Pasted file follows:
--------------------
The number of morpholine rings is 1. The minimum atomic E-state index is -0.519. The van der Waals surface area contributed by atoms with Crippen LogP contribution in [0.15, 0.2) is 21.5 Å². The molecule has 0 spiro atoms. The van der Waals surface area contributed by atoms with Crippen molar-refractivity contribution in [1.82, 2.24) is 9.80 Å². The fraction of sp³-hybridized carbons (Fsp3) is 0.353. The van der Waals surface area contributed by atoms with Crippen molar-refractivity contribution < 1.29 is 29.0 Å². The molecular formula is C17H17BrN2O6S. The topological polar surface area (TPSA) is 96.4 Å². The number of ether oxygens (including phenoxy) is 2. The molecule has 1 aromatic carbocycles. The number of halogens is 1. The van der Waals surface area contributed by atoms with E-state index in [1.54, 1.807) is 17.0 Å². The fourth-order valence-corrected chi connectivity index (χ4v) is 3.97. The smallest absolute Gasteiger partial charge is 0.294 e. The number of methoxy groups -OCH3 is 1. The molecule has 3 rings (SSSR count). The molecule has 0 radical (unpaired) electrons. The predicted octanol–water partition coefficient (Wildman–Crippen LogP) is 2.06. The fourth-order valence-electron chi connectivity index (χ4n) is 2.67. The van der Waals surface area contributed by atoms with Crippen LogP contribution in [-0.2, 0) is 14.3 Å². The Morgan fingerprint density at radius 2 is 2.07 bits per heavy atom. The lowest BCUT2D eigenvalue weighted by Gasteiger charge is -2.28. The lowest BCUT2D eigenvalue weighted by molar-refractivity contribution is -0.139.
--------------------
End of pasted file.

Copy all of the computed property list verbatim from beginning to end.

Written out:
The number of morpholine rings is 1. The minimum atomic E-state index is -0.519. The van der Waals surface area contributed by atoms with Crippen LogP contribution in [0.15, 0.2) is 21.5 Å². The molecule has 0 spiro atoms. The van der Waals surface area contributed by atoms with Crippen molar-refractivity contribution in [1.82, 2.24) is 9.80 Å². The fraction of sp³-hybridized carbons (Fsp3) is 0.353. The van der Waals surface area contributed by atoms with Crippen molar-refractivity contribution < 1.29 is 29.0 Å². The molecular formula is C17H17BrN2O6S. The topological polar surface area (TPSA) is 96.4 Å². The number of ether oxygens (including phenoxy) is 2. The molecule has 1 aromatic carbocycles. The number of halogens is 1. The van der Waals surface area contributed by atoms with E-state index in [1.54, 1.807) is 17.0 Å². The fourth-order valence-corrected chi connectivity index (χ4v) is 3.97. The smallest absolute Gasteiger partial charge is 0.294 e. The number of methoxy groups -OCH3 is 1. The molecule has 3 rings (SSSR count). The molecule has 0 radical (unpaired) electrons. The predicted octanol–water partition coefficient (Wildman–Crippen LogP) is 2.06. The fourth-order valence-electron chi connectivity index (χ4n) is 2.67. The van der Waals surface area contributed by atoms with Crippen LogP contribution in [-0.2, 0) is 14.3 Å². The Morgan fingerprint density at radius 2 is 2.07 bits per heavy atom. The lowest BCUT2D eigenvalue weighted by Gasteiger charge is -2.28. The lowest BCUT2D eigenvalue weighted by molar-refractivity contribution is -0.139.